US: 847-749-0633 |

Unique Angle Head Saves Ohio Manufacturer 184 Hours on One High-Precision Cutting Tool Head

Tooling & Production www.toolingandproduction.com

PMC-Colinet has been a supplier in the global pipe and tube market for machinery, tooling, and parts for over a hundred years. But they're still working hard to improve their operation. With the recent help of a customized angle head from Heimatec, they discovered a way to streamline the process for cutting the keyway in a high-precision cutting tool head.

PMC-Colinet has a long history in the pipe and tube market, having started in 1912 and having introduced the world's first carbide-tooled pipe threading machine in 1958. Today, the company is established as a primary supplier of machines to the OCTG (Oil Country Tubular Goods) sector. Its customers include integrated steel mills that sell finished pipe and couplings to the oil and gas industries, specifically using the company's machines for threading products for downhole drilling applications. PMC-Colinet also supplies cutting tools, consumable tooling, aftermarket parts and field service to the industry.

Recently, PMC-Colinet did an assessment on one very challenging job, namely, cutting keyways into large sections on a high-precision cutting tool head made of Nitralloy. For many years, the production had involved the use of a shaper to produce the keyway in the bore of the die head. Typically, the bore ranged from 6" to 13" in diameter and more than 12' in length. These keyways have extremely tight tolerances, with location at ± 0.0005", width at ± 0.001" and depth to ± 0.0025".

One style of cut is a 3-step keyway that does not run all the way through the bore, stopping at a window that is milled from the outside diameter. This situation prevented the PMC machining department from using a ram EDM to produce the keyway. The only options previously used were to rough the keyway on an old shaping machine, then send it out for ram EDM. This process required 50 hours on the shaper, plus approximately a week for the ram EDM. Another option was to do the job entirely on the shaping machine. Roughing the keyway had to be much more precise and usually required about 61 hours. Plus, an additional 145 hours were required to finish the part, normally. These times included 10-12 hours for set-up.

The team at PMC, led by Milling Foreman Rick Kokish, decided to explore other methods to produce this part on its Monarch 175B VMC. They conducted an exhaustive search on the Internet, turning up over 133,000 hits for 90° angle heads. After more than 30 hours of gleaning out the unsuitable products, they narrowed the search to just two vendors. Both manufacturers visited the facility and brought out their standard angle head designs. One of the companies, Heimatec, quickly realized this job would require a custom 90° head design to satisfy all the requirements.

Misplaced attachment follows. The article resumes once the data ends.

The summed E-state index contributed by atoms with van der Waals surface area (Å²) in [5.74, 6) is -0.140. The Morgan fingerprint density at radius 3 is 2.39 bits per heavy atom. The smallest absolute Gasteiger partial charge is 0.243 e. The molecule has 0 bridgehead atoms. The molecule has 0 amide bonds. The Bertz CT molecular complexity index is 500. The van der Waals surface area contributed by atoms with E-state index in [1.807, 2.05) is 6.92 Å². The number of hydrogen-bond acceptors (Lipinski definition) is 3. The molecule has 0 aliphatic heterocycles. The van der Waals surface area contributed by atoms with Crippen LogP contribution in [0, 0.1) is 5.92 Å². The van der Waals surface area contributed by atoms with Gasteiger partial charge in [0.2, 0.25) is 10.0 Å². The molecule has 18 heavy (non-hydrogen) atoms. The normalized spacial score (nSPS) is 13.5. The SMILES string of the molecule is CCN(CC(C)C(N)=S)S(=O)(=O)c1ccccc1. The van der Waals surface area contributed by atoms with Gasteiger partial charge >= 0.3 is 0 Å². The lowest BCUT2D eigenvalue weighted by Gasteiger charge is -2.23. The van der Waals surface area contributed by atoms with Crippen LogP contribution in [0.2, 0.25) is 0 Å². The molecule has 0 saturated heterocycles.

One competitor brought a standard 40 taper tool, while Heimatec presented a larger, heavier 50 taper unit.

A week later, Preben Hansen, Heimatec's president, supplied a drawing for the proposed custom product. PMC engineering reviewed both the standard and custom designs and awarded the project to Heimatec.

The angle head supplied was designed to perform a wide variety of cutting tasks on the various end products produced by PMC. On the keyway in a bore 6" in diameter and 12" in length, using the Heimatec 90° head, PMC spent 6 hours in setup, 3 for roughing and 3 for finishing, plus 12 to 16 hours of actual cutting time. This represented a total savings of 184 hours on a single part. Though the head appeared too slender to remain rigid during the entire cutting cycle, according to PMC sources, the performance was deemed very successful.

Heimatec's head design for this custom radial drilling and milling head features an adjustable tool stop, 3 support pins for stabilizing the tool, CAT 50 taper style, 360° indexable pivot on the angle head and inclined tooth gear design for maximum rigidity.

During the project, Preben Hansen from Heimatec supervised the installation. After the stop block attachment and grinding of the support pins for the head were accomplished in just one day, the head was mounted and several experimental cuts were performed. Hansen spent time with Rick Kokish as well as CNC programmer Barry Spence at PMC, discussing various options for programming the head on the Monarch VMC. The very next morning, the setup was performed and an actual keyway was roughed.

Results ongoing have continued to satisfy all requirements, according to PMC sources.

View original article on the Tooling & Production Website.

X
Enter your heima username.
Enter the password that accompanies your username.
Loading